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Report from Kevan Manwaring, Eccles Centre Fellow in North American Studies 2015


Report from Kevan Manwaring, Eccles Centre Fellow in North American Studies 2015

[vc_row margin_bottom=”15″][vc_column][dt_banner image_id=”15022″ bg_color=”rgba(0,0,0,0.12)” min_height=”270″][/dt_banner][/vc_column][/vc_row][vc_row margin_bottom=”10″][vc_column width=”1/2″][dt_quote]The Eccles Centre Fellowship provided me with the opportunity to research key aspects of Appalachian culture for my PhD in creative writing, writes Kevan Manwaring. The Fellowship granted me time in the archives but also time to go on an Appalachian field trip that has helped add telling detail to my novel and bring alive specific scenes.[/dt_quote][/vc_column][vc_column width=”1/2″][vc_column_text]‘We’re sailing west, we’re sailing west,/To prairie lands, sun-kissed and blest—/The crofter’s trail to happiness’ … So goes an Emigrant jingle from the Canadian Pacific Railroad Archives. It sums up the apparently glamorous allure of the New World, as packaged to the Scottish and Scots-Irish settlers, who did not need much persuading, considering the many adverse factors driving them to risk the perilous crossing – Highland and Lowland Clearances; the Potato Famine; punitive changes in farming practices and land[/vc_column_text][/vc_column][/vc_row][vc_row][vc_column][vc_column_text]ownership; extreme poverty and hardship. It is not surprising they fell for the hype. But they took with them their own songs and tales which evoked the longing of the exile, the backward glance to the lost land of birth, of blood, the soil in the soul.

Many of those settlers ended up in the mountains, laurel meadows and hollers of the Appalachians, planting their culture in different soil that shared the same geology – for once their respective landmasses had been joined as Laurentia. Maybe they felt the ancient rhyme in their bones – it made them feel at home.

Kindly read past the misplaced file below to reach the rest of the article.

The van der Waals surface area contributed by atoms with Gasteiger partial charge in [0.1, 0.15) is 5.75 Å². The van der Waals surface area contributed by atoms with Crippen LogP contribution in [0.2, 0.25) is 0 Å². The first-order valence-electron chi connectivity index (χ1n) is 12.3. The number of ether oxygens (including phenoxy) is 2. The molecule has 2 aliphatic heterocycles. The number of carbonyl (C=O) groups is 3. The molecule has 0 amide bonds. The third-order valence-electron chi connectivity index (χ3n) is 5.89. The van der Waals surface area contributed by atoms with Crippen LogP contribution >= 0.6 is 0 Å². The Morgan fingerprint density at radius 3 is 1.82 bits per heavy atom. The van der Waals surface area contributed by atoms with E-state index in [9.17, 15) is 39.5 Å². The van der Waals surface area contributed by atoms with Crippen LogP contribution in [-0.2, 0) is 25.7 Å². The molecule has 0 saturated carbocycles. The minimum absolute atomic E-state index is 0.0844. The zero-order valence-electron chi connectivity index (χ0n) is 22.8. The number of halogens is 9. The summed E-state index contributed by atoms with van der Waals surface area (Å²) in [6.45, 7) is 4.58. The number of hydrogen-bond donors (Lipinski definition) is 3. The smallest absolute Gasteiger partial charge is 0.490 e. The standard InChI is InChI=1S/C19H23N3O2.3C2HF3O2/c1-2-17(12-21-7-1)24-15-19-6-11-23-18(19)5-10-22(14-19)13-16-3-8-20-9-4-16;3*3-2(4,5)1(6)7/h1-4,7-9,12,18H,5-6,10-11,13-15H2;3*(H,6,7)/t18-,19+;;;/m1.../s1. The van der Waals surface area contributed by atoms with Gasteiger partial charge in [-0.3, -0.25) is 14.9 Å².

Inspired by this notion, of finding unexpected common ground across the divide, my main focus was all things Appalachian. I am working on a novel for a creative writing PhD at the University of Leicester dramatizing the diasporic translocation and cross-fertilisation of ballad- and tale-cultures between the Scottish Lowlands and Southern Appalachians. I had already done a fair bit of ballad research at the Vaughan Williams Memorial Library, Cecil Sharp House, but needed to explore certain aspects of Appalachian culture relating to my characters (some real, some fictional) and setting (ditto). I am fascinated by the collision of the actual and the imaginary as Nathaniel Hawthorne termed it in his 1850 introduction to The Scarlet Letter, ‘The Custom-House’, on observing the effect of the co-mingled warm light of the coal-fire and the cold light of moon-beams upon the room’s surfaces:

Thus, therefore, the floor of our familiar room has become a neutral territory, somewhere between the real world and fairy-land, where the Actual and the Imaginary may meet, and each imbue itself with the nature of the other.

The actual anchors the imaginary, providing what Hawthorne defined as ‘the authenticity of the outline’, within which a writer can embellish. It was the need for the solid timber-frame of facts upon which to furnish my fictive world that sent my searching through the archives – for the general texture of the milieu and the telling detail with which I could bring alive specific scenes.

Key subjects I looked at in the British Library were: Long-hunters; Medicine Shows; Log-cabins; and Appalachian history. The log-cabin research culminated in a lunchtime talk in July as part of the Summer Scholars series. It felt great to share my shed-obsession with a lovely audience including general public, staff and specialists. Having visited the iconic ‘log-cabin’ of Thoreau fame, on Walden Pond, during my US research trip, this felt like full circle in a way.

And my Appalachian field trip was certainly a highlight.

During 22 August-8 September 2015 I undertook a road trip, courtesy of my American friends from Rhode Island, down the East Coast to North Carolina. I wanted to go by road to experience more closely the transition from New England to the Southern Appalachians, and take in as much of the geography and culture as possible. As a novelist, this kind of texture is vital. It is all in the ‘telling details’, that no amount of book or virtual research will ever uncover. You have to be there, get off the beaten trail, talk to locals, have an experience.